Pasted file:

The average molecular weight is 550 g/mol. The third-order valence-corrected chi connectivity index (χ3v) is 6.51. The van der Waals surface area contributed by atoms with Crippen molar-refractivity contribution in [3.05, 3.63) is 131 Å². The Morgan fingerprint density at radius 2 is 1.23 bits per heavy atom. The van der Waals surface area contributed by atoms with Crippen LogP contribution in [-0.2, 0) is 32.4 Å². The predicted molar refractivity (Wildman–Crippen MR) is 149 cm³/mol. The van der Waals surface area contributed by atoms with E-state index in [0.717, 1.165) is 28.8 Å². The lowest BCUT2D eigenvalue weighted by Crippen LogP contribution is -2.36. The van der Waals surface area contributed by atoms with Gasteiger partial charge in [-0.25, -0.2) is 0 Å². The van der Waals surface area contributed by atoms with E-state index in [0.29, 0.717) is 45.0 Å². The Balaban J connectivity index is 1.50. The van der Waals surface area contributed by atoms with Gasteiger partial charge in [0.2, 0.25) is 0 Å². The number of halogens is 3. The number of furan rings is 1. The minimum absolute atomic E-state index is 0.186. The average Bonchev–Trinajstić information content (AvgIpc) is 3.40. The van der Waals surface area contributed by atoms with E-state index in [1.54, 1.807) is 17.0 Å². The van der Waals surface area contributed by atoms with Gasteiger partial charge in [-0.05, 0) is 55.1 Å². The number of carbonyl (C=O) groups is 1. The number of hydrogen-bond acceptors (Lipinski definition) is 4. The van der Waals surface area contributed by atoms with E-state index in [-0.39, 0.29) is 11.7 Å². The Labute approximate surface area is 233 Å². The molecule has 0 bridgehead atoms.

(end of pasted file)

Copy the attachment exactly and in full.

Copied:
The average molecular weight is 550 g/mol. The third-order valence-corrected chi connectivity index (χ3v) is 6.51. The van der Waals surface area contributed by atoms with Crippen molar-refractivity contribution in [3.05, 3.63) is 131 Å². The Morgan fingerprint density at radius 2 is 1.23 bits per heavy atom. The van der Waals surface area contributed by atoms with Crippen LogP contribution in [-0.2, 0) is 32.4 Å². The predicted molar refractivity (Wildman–Crippen MR) is 149 cm³/mol. The van der Waals surface area contributed by atoms with E-state index in [0.717, 1.165) is 28.8 Å². The lowest BCUT2D eigenvalue weighted by Crippen LogP contribution is -2.36. The van der Waals surface area contributed by atoms with Gasteiger partial charge in [-0.25, -0.2) is 0 Å². The van der Waals surface area contributed by atoms with E-state index in [0.29, 0.717) is 45.0 Å². The Balaban J connectivity index is 1.50. The van der Waals surface area contributed by atoms with Gasteiger partial charge in [0.2, 0.25) is 0 Å². The number of halogens is 3. The number of furan rings is 1. The minimum absolute atomic E-state index is 0.186. The average Bonchev–Trinajstić information content (AvgIpc) is 3.40. The van der Waals surface area contributed by atoms with E-state index in [1.54, 1.807) is 17.0 Å². The van der Waals surface area contributed by atoms with Gasteiger partial charge in [-0.05, 0) is 55.1 Å². The number of carbonyl (C=O) groups is 1. The number of hydrogen-bond acceptors (Lipinski definition) is 4. The van der Waals surface area contributed by atoms with E-state index in [-0.39, 0.29) is 11.7 Å². The Labute approximate surface area is 233 Å². The molecule has 0 bridgehead atoms.